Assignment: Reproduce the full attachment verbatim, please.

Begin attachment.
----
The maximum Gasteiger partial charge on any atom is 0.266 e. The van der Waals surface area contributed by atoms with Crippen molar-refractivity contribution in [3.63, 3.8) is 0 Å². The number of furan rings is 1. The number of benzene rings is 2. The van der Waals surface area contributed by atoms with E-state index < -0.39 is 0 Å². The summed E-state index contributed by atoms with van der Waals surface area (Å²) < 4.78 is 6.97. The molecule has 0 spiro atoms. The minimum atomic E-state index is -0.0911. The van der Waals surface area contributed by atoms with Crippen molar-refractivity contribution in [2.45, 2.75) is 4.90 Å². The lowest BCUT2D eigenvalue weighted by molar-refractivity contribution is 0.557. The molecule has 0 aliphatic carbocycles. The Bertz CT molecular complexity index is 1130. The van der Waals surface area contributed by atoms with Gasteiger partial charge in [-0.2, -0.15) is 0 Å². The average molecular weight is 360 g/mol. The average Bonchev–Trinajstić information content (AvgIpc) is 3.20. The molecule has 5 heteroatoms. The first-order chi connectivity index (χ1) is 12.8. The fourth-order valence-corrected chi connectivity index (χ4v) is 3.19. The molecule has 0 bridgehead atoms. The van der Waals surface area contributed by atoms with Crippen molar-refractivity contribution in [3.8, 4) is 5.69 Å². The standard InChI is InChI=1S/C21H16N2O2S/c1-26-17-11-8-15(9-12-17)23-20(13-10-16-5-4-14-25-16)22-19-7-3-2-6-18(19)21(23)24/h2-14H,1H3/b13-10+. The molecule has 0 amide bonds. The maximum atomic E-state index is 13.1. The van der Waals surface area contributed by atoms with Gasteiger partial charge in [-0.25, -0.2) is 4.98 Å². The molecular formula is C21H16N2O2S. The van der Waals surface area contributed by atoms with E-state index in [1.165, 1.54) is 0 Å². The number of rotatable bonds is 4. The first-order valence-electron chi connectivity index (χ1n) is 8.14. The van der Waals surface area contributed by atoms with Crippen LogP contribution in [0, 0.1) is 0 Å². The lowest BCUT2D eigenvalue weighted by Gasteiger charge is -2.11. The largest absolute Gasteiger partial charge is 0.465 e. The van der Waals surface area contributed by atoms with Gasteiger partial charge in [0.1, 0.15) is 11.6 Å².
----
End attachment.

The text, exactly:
The maximum Gasteiger partial charge on any atom is 0.266 e. The van der Waals surface area contributed by atoms with Crippen molar-refractivity contribution in [3.63, 3.8) is 0 Å². The number of furan rings is 1. The number of benzene rings is 2. The van der Waals surface area contributed by atoms with E-state index < -0.39 is 0 Å². The summed E-state index contributed by atoms with van der Waals surface area (Å²) < 4.78 is 6.97. The molecule has 0 spiro atoms. The minimum atomic E-state index is -0.0911. The van der Waals surface area contributed by atoms with Crippen molar-refractivity contribution in [2.45, 2.75) is 4.90 Å². The lowest BCUT2D eigenvalue weighted by molar-refractivity contribution is 0.557. The molecule has 0 aliphatic carbocycles. The Bertz CT molecular complexity index is 1130. The van der Waals surface area contributed by atoms with Gasteiger partial charge in [-0.2, -0.15) is 0 Å². The average molecular weight is 360 g/mol. The average Bonchev–Trinajstić information content (AvgIpc) is 3.20. The molecule has 5 heteroatoms. The first-order chi connectivity index (χ1) is 12.8. The fourth-order valence-corrected chi connectivity index (χ4v) is 3.19. The molecule has 0 bridgehead atoms. The van der Waals surface area contributed by atoms with Crippen molar-refractivity contribution in [3.8, 4) is 5.69 Å². The standard InChI is InChI=1S/C21H16N2O2S/c1-26-17-11-8-15(9-12-17)23-20(13-10-16-5-4-14-25-16)22-19-7-3-2-6-18(19)21(23)24/h2-14H,1H3/b13-10+. The molecule has 0 amide bonds. The maximum atomic E-state index is 13.1. The van der Waals surface area contributed by atoms with Gasteiger partial charge in [-0.25, -0.2) is 4.98 Å². The molecular formula is C21H16N2O2S. The van der Waals surface area contributed by atoms with E-state index in [1.165, 1.54) is 0 Å². The number of rotatable bonds is 4. The first-order valence-electron chi connectivity index (χ1n) is 8.14. The van der Waals surface area contributed by atoms with Crippen LogP contribution in [0, 0.1) is 0 Å². The lowest BCUT2D eigenvalue weighted by Gasteiger charge is -2.11. The largest absolute Gasteiger partial charge is 0.465 e. The van der Waals surface area contributed by atoms with Gasteiger partial charge in [0.1, 0.15) is 11.6 Å².